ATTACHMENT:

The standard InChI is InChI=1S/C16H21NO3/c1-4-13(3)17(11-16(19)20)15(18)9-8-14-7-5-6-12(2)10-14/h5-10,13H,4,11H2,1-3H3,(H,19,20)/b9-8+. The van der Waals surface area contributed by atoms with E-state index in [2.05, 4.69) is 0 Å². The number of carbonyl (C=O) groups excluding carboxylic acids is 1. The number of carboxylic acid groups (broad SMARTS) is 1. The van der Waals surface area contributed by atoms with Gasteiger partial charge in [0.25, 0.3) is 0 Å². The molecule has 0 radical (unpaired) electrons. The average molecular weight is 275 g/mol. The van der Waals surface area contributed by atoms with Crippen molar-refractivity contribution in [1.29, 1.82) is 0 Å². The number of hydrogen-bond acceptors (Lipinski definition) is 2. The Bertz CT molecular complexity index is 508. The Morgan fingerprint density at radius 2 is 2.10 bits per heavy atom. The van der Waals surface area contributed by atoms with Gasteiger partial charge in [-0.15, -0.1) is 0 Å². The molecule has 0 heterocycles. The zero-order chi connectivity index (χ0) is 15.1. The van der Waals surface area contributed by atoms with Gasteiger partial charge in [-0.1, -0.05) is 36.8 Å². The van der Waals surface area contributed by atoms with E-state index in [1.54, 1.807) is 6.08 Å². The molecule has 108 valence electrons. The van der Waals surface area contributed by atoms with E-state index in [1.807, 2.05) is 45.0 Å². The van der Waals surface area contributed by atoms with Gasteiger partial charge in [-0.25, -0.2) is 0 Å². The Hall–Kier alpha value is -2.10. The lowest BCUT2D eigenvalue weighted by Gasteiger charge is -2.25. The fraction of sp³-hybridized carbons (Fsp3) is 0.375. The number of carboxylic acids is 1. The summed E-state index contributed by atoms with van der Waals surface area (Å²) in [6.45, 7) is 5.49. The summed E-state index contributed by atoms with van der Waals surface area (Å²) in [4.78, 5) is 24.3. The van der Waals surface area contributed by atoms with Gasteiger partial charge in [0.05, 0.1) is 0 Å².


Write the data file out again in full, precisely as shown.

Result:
The standard InChI is InChI=1S/C16H21NO3/c1-4-13(3)17(11-16(19)20)15(18)9-8-14-7-5-6-12(2)10-14/h5-10,13H,4,11H2,1-3H3,(H,19,20)/b9-8+. The van der Waals surface area contributed by atoms with E-state index in [2.05, 4.69) is 0 Å². The number of carbonyl (C=O) groups excluding carboxylic acids is 1. The number of carboxylic acid groups (broad SMARTS) is 1. The van der Waals surface area contributed by atoms with Gasteiger partial charge in [0.25, 0.3) is 0 Å². The molecule has 0 radical (unpaired) electrons. The average molecular weight is 275 g/mol. The van der Waals surface area contributed by atoms with Crippen molar-refractivity contribution in [1.29, 1.82) is 0 Å². The number of hydrogen-bond acceptors (Lipinski definition) is 2. The Bertz CT molecular complexity index is 508. The Morgan fingerprint density at radius 2 is 2.10 bits per heavy atom. The van der Waals surface area contributed by atoms with Gasteiger partial charge in [-0.15, -0.1) is 0 Å². The molecule has 0 heterocycles. The zero-order chi connectivity index (χ0) is 15.1. The van der Waals surface area contributed by atoms with Gasteiger partial charge in [-0.1, -0.05) is 36.8 Å². The van der Waals surface area contributed by atoms with E-state index in [1.54, 1.807) is 6.08 Å². The molecule has 108 valence electrons. The van der Waals surface area contributed by atoms with E-state index in [1.807, 2.05) is 45.0 Å². The van der Waals surface area contributed by atoms with Gasteiger partial charge in [-0.25, -0.2) is 0 Å². The Hall–Kier alpha value is -2.10. The lowest BCUT2D eigenvalue weighted by Gasteiger charge is -2.25. The fraction of sp³-hybridized carbons (Fsp3) is 0.375. The number of carboxylic acids is 1. The summed E-state index contributed by atoms with van der Waals surface area (Å²) in [6.45, 7) is 5.49. The summed E-state index contributed by atoms with van der Waals surface area (Å²) in [4.78, 5) is 24.3. The van der Waals surface area contributed by atoms with Gasteiger partial charge in [0.05, 0.1) is 0 Å².